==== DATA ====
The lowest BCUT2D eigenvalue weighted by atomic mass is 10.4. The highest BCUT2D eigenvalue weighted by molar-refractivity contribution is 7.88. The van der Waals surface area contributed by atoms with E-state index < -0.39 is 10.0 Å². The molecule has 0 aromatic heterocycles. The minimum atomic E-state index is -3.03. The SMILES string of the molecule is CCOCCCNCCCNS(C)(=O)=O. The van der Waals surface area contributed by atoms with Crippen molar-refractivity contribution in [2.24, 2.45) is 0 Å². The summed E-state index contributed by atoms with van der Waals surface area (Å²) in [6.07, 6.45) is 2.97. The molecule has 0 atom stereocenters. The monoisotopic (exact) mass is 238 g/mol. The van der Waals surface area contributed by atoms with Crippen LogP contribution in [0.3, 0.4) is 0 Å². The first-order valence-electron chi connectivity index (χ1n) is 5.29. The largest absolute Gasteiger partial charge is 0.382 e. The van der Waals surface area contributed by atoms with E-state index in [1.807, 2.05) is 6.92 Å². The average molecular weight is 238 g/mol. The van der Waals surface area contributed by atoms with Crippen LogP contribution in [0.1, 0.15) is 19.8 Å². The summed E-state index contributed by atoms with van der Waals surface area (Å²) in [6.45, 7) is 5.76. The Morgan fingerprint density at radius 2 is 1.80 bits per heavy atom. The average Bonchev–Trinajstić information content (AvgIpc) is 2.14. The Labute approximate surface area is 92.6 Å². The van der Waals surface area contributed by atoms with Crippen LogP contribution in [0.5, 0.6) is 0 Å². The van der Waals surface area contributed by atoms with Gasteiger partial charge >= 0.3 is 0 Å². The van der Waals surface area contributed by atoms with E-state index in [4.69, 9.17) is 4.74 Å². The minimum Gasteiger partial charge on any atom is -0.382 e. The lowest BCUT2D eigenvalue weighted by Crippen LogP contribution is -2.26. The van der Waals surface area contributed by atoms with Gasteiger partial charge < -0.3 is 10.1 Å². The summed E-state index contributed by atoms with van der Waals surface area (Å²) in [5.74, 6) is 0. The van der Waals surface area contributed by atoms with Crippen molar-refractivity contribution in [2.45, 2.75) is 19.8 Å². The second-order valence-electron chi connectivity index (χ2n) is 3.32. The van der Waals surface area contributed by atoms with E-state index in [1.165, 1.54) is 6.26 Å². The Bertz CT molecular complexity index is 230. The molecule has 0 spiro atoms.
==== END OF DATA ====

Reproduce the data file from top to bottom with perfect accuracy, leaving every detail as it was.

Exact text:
The lowest BCUT2D eigenvalue weighted by atomic mass is 10.4. The highest BCUT2D eigenvalue weighted by molar-refractivity contribution is 7.88. The van der Waals surface area contributed by atoms with E-state index < -0.39 is 10.0 Å². The molecule has 0 aromatic heterocycles. The minimum atomic E-state index is -3.03. The SMILES string of the molecule is CCOCCCNCCCNS(C)(=O)=O. The van der Waals surface area contributed by atoms with Crippen molar-refractivity contribution in [2.24, 2.45) is 0 Å². The summed E-state index contributed by atoms with van der Waals surface area (Å²) in [6.07, 6.45) is 2.97. The molecule has 0 atom stereocenters. The monoisotopic (exact) mass is 238 g/mol. The van der Waals surface area contributed by atoms with Crippen LogP contribution in [0.3, 0.4) is 0 Å². The first-order valence-electron chi connectivity index (χ1n) is 5.29. The largest absolute Gasteiger partial charge is 0.382 e. The van der Waals surface area contributed by atoms with E-state index in [1.807, 2.05) is 6.92 Å². The average molecular weight is 238 g/mol. The van der Waals surface area contributed by atoms with Crippen LogP contribution in [0.1, 0.15) is 19.8 Å². The summed E-state index contributed by atoms with van der Waals surface area (Å²) in [6.45, 7) is 5.76. The Morgan fingerprint density at radius 2 is 1.80 bits per heavy atom. The average Bonchev–Trinajstić information content (AvgIpc) is 2.14. The Labute approximate surface area is 92.6 Å². The van der Waals surface area contributed by atoms with Crippen LogP contribution in [0.5, 0.6) is 0 Å². The van der Waals surface area contributed by atoms with Gasteiger partial charge >= 0.3 is 0 Å². The van der Waals surface area contributed by atoms with E-state index in [4.69, 9.17) is 4.74 Å². The minimum Gasteiger partial charge on any atom is -0.382 e. The lowest BCUT2D eigenvalue weighted by Crippen LogP contribution is -2.26. The van der Waals surface area contributed by atoms with Gasteiger partial charge < -0.3 is 10.1 Å². The summed E-state index contributed by atoms with van der Waals surface area (Å²) in [5.74, 6) is 0. The van der Waals surface area contributed by atoms with Crippen molar-refractivity contribution in [2.45, 2.75) is 19.8 Å². The second-order valence-electron chi connectivity index (χ2n) is 3.32. The van der Waals surface area contributed by atoms with E-state index in [1.165, 1.54) is 6.26 Å². The Bertz CT molecular complexity index is 230. The molecule has 0 spiro atoms.